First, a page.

Eighty-six percent of students are Latino, and about 60 percent are English Language Learners. That, Banda said, has given rise to the district’s biggest challenges, and has been the object of much of his attention.

Before he arrived, Anaheim’s student-achievement scores fell well below the benchmark set by the state. Banda decided the district needed to focus on standards — the basic requirements for what every student should know.

Under Banda, test scores have increased from less than 700 to nearly 800, which puts the districtwide average just short of the state’s benchmark. A number of schools in the district have surpassed the standard, despite the district’s shrinking budget.

“What we’ve been doing is making sure our resources are focused,” he said.

Stakeholders say Banda has instilled in staff the belief that all students can succeed, no matter their background, said Jim Elsasser, assistant superintendent.

Banda also has encouraged parents to become more engaged, in part by offering an eight-week course on how best to advocate for their children. More than 1,500 parents have gone through the program, designed by the Parent Institute for Quality Education.

The effort has led to more vocal parents. Before Banda arrived, School Board member Blumberg said, “At times I felt the district office had this big old bubble around it. The community didn’t come in, stakeholders didn’t come in.”

Now, they do. And sometimes, they complain.

Banda has made it clear he’s willing to listen. Last year, for example, scores of parents asked to expand a small Spanish/English immersion program.

“We as a board would probably have said there was no way,” Blumberg said, noting budget constraints. “But he found a way.” Mostly it was by juggling teachers and principals at key schools.

The president of the teachers union declined to comment for this story, but other employee groups say Banda has listened to them. Kathy Heard, president of the district’s classified employees union, noted that while their latest contract required furloughs, he earned points by talking about concerns face to face.

“I think his crowning glory is his ability to bring people together and work on a common goal,” Heard said. “It’s not just the teachers, the administration, it’s all of us working together to make a better district.”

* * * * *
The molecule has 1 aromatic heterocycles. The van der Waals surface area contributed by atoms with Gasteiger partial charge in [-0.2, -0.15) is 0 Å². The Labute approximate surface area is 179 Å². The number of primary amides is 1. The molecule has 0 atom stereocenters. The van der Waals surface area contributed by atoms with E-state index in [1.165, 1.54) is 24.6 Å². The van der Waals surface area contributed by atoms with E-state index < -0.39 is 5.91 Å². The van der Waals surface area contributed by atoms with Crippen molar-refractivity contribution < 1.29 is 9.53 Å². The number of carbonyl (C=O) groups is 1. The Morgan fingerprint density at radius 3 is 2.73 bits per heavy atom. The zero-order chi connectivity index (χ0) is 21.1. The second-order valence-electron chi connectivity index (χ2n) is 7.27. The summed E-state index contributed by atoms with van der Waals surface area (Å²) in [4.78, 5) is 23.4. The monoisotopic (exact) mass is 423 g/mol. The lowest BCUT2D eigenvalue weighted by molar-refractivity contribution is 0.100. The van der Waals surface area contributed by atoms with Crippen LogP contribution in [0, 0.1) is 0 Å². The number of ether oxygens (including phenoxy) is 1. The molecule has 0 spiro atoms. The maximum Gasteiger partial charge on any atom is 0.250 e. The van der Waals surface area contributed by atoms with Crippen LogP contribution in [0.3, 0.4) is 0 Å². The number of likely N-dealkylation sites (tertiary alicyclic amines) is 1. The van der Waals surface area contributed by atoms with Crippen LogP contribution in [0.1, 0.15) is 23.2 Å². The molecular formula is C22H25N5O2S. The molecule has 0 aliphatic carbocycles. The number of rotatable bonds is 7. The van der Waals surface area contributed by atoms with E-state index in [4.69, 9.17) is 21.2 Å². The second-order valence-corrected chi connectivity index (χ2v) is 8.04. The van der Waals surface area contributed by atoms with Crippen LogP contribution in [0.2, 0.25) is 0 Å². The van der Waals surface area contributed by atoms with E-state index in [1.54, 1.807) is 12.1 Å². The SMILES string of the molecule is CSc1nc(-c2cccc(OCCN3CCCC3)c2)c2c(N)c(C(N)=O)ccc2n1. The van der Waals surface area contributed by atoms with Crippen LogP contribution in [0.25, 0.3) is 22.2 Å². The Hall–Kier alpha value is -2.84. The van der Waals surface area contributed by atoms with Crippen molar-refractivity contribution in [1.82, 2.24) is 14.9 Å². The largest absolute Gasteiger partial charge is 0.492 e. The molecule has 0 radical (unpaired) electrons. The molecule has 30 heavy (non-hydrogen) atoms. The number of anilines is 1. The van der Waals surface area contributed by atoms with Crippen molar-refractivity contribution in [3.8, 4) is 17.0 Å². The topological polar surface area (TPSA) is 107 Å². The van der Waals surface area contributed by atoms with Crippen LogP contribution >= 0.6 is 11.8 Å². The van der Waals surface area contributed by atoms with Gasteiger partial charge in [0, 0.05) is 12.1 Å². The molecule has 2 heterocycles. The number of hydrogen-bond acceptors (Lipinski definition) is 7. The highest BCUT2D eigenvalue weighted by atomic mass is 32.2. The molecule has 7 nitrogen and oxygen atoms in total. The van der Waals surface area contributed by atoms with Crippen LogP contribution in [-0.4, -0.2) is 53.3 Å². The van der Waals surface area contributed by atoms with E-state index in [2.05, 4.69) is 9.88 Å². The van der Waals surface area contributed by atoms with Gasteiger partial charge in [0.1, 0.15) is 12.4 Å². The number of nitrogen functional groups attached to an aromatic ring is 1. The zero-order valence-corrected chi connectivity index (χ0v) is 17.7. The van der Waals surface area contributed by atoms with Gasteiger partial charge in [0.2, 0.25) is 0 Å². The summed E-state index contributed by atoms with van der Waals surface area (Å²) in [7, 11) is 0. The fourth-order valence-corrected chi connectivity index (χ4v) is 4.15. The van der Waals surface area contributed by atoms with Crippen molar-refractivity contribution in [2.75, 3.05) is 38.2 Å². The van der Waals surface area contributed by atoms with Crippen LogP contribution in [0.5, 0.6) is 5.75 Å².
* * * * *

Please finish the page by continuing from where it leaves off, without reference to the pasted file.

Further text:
“He’s a motivator,” Elsasser echoed. “It’s never about José Banda. It’s about the team.”

Going to the voters

With more students than seats, Anaheim for years has been forced to do some creative scheduling.

At some schools, students attend on a staggered schedule, year-round, a reality that’s trying for children, parents and teachers. The only solution was to build more schools and modernize existing ones. A 2002 bond measure helped, but wasn’t enough.

A 2010 bond measure was drafted, though in conservative Orange County, where Anaheim is located, any proposal that would increase taxes is a tough sell.

Mariellen Sereno, who was chair of the 2010 campaign, said she and Banda met with community leaders both for and against the measure and he handled the meetings well.

The measure managed to win the support of Disney, the biggest property owner in town, and passed. Only a few remaining schools remain on multitrack schedules. “It’s been pretty significant,” Sereno said.

One thing Banda hasn’t experienced much is outside attention. The local paper, The Orange County Register, barely has covered the district. The district’s PTA supports him, and he’s avoided big battles with the teachers union.

But the scene is different in Seattle. The superintendency is a high-profile position, with many interest groups bringing a great deal of scrutiny.

Banda doesn’t seem to think it’s a big deal. “I see Seattle as a much larger version of Anaheim,” he said.

As much as anything, he says, he’s always been adaptable.

Maureen O’Hagan: 206-464-2562

or mohagan@seattletimes.com

News researcher David Turim contributed to this report.